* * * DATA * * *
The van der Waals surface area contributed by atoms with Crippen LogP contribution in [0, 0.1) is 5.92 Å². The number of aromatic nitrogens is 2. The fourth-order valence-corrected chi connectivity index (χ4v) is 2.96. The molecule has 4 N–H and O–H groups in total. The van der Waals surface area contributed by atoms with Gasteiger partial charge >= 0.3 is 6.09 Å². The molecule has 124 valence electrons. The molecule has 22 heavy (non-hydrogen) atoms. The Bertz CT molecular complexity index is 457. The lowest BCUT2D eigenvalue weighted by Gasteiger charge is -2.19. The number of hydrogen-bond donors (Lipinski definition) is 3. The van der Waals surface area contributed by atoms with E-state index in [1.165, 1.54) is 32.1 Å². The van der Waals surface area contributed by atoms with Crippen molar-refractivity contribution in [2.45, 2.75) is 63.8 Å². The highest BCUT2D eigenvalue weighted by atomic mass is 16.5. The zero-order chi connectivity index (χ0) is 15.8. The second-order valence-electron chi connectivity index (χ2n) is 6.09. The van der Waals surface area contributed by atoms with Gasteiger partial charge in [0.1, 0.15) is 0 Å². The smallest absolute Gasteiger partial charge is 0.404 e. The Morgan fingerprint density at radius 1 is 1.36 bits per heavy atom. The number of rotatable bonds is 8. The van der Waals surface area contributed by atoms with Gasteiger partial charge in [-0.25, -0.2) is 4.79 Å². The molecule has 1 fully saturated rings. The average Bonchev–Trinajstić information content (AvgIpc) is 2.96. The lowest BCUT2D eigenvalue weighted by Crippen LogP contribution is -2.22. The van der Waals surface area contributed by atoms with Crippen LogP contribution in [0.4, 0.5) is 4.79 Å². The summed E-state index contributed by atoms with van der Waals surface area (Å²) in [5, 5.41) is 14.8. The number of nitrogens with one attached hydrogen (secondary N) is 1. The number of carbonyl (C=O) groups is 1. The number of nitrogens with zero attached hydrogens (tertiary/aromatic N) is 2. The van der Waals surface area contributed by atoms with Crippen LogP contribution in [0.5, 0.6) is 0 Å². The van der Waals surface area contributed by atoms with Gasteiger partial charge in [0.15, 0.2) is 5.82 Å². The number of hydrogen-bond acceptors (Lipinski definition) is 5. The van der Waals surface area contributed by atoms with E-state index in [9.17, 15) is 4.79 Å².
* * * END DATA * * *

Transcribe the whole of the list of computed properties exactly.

The van der Waals surface area contributed by atoms with Crippen LogP contribution in [0, 0.1) is 5.92 Å². The number of aromatic nitrogens is 2. The fourth-order valence-corrected chi connectivity index (χ4v) is 2.96. The molecule has 4 N–H and O–H groups in total. The van der Waals surface area contributed by atoms with Gasteiger partial charge >= 0.3 is 6.09 Å². The molecule has 124 valence electrons. The molecule has 22 heavy (non-hydrogen) atoms. The Bertz CT molecular complexity index is 457. The lowest BCUT2D eigenvalue weighted by Gasteiger charge is -2.19. The number of hydrogen-bond donors (Lipinski definition) is 3. The van der Waals surface area contributed by atoms with E-state index in [1.165, 1.54) is 32.1 Å². The van der Waals surface area contributed by atoms with Crippen molar-refractivity contribution in [2.45, 2.75) is 63.8 Å². The highest BCUT2D eigenvalue weighted by atomic mass is 16.5. The zero-order chi connectivity index (χ0) is 15.8. The second-order valence-electron chi connectivity index (χ2n) is 6.09. The van der Waals surface area contributed by atoms with Gasteiger partial charge in [0.1, 0.15) is 0 Å². The smallest absolute Gasteiger partial charge is 0.404 e. The Morgan fingerprint density at radius 1 is 1.36 bits per heavy atom. The number of rotatable bonds is 8. The van der Waals surface area contributed by atoms with Gasteiger partial charge in [-0.25, -0.2) is 4.79 Å². The molecule has 1 fully saturated rings. The average Bonchev–Trinajstić information content (AvgIpc) is 2.96. The lowest BCUT2D eigenvalue weighted by Crippen LogP contribution is -2.22. The van der Waals surface area contributed by atoms with Crippen LogP contribution in [0.4, 0.5) is 4.79 Å². The summed E-state index contributed by atoms with van der Waals surface area (Å²) in [5, 5.41) is 14.8. The number of nitrogens with one attached hydrogen (secondary N) is 1. The number of carbonyl (C=O) groups is 1. The number of nitrogens with zero attached hydrogens (tertiary/aromatic N) is 2. The van der Waals surface area contributed by atoms with Crippen LogP contribution in [0.5, 0.6) is 0 Å². The van der Waals surface area contributed by atoms with Gasteiger partial charge in [0.15, 0.2) is 5.82 Å². The number of hydrogen-bond acceptors (Lipinski definition) is 5. The van der Waals surface area contributed by atoms with E-state index in [9.17, 15) is 4.79 Å².